The New Tiananmen PapersBreaking News
tags: Chinese history, Protest, Tiananmen Papers
ANDREW J. NATHAN is Class of 1919 Professor of Political Science at Columbia University. This essay is adapted from his introduction to Zuihou de mimi: Zhonggong shisanjie sizhong quanhui “liusi” jielun wengao (The Last Secret: The Final Documents From the June Fourth Crackdown; New Century Press, 2019).
In April 15, 1989, the popular Chinese leader Hu Yaobang died of a heart attack in Beijing. Two years earlier, Hu had been cashiered from his post as general secretary of the Chinese Communist Party for being too liberal. Now, in the days after his death, thousands of students from Beijing campuses gathered in Tiananmen Square, in central Beijing, to demand that the party give him a proper sendoff. By honoring Hu, the students expressed their dissatisfaction with the corruption and inflation that had developed during the ten years of “reform and opening” under the country’s senior leader, Deng Xiaoping, and their disappointment with the absence of political liberalization. Over the next seven weeks, the party leaders debated among themselves how to respond to the protests, and they issued mixed signals to the public. In the meantime, the number of demonstrators increased to perhaps as many as a million, including citizens from many walks of life. The students occupying the square declared a hunger strike, their demands grew more radical, and demonstrations spread to hundreds of other cities around the country. Deng decided to declare martial law, to take effect on May 20.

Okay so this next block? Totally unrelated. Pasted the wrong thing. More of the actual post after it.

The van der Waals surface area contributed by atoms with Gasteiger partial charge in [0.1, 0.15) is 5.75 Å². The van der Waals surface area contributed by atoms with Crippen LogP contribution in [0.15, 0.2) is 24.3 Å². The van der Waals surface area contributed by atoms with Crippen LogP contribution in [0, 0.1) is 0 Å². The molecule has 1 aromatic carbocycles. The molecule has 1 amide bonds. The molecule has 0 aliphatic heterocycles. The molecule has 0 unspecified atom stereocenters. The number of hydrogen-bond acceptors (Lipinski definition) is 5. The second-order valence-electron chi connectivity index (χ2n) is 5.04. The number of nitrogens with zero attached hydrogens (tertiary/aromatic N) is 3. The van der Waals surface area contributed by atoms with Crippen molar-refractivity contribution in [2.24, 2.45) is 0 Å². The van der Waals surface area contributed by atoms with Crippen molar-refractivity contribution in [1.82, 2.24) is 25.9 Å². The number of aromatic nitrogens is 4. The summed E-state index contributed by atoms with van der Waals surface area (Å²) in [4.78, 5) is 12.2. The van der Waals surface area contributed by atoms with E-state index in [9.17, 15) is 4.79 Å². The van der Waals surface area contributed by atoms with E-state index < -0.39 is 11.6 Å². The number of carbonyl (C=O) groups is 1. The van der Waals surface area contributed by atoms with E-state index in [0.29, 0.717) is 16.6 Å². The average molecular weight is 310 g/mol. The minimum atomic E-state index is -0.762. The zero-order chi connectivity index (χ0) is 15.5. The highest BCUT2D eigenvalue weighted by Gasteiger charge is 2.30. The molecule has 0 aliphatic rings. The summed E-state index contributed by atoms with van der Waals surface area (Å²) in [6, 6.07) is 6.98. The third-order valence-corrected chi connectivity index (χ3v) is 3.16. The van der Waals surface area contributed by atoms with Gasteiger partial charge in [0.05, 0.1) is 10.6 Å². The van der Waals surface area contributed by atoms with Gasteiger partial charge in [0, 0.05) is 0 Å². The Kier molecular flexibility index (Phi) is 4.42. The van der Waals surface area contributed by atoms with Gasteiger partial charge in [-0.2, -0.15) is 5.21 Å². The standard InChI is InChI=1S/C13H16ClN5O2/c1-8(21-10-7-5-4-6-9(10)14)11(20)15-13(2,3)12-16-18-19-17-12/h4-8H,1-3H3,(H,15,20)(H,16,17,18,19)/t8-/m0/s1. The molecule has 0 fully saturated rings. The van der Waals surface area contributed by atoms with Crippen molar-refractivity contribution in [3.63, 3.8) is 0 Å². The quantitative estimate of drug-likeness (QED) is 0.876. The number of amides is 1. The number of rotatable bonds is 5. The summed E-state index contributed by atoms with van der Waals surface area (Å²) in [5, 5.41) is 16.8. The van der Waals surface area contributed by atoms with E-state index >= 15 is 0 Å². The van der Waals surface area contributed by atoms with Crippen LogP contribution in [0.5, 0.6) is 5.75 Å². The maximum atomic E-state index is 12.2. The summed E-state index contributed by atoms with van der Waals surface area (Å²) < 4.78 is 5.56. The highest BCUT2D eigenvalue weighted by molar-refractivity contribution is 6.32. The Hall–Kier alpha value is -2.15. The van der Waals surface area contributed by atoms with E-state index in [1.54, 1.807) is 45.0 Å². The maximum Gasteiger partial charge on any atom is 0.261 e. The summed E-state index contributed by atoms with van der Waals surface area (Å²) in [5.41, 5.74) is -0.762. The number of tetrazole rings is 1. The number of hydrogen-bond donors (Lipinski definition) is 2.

But the demonstrators dug in, and Deng ordered the use of force to commence on the night of June 3. Over the next 24 hours, hundreds were killed, if not more; the precise death toll is still unknown. The violence provoked widespread revulsion throughout Chinese society and led to international condemnation, as the G-7 democracies imposed economic sanctions on China. Zhao Ziyang, the general secretary of the Chinese Communist Party, had advocated a conciliatory approach and had refused to accept the decision to use force. Deng ousted him from his position, and Zhao was placed under house arrest—an imprisonment that ended only when he died, in 2005.
A little over two weeks later, on June 19–21, the party’s top decision-making body, the Politburo, convened what it termed an “enlarged” meeting, one that included the regime’s most influential retired elders. The purpose of the gathering was to unify the divided party elite around Deng’s decisions to use force and to remove Zhao from office. The party’s response to the 1989 crisis has shaped the course of Chinese history for three decades, and the Politburo’s enlarged meeting shaped that response. But what was said during the meeting has never been revealed—until now.
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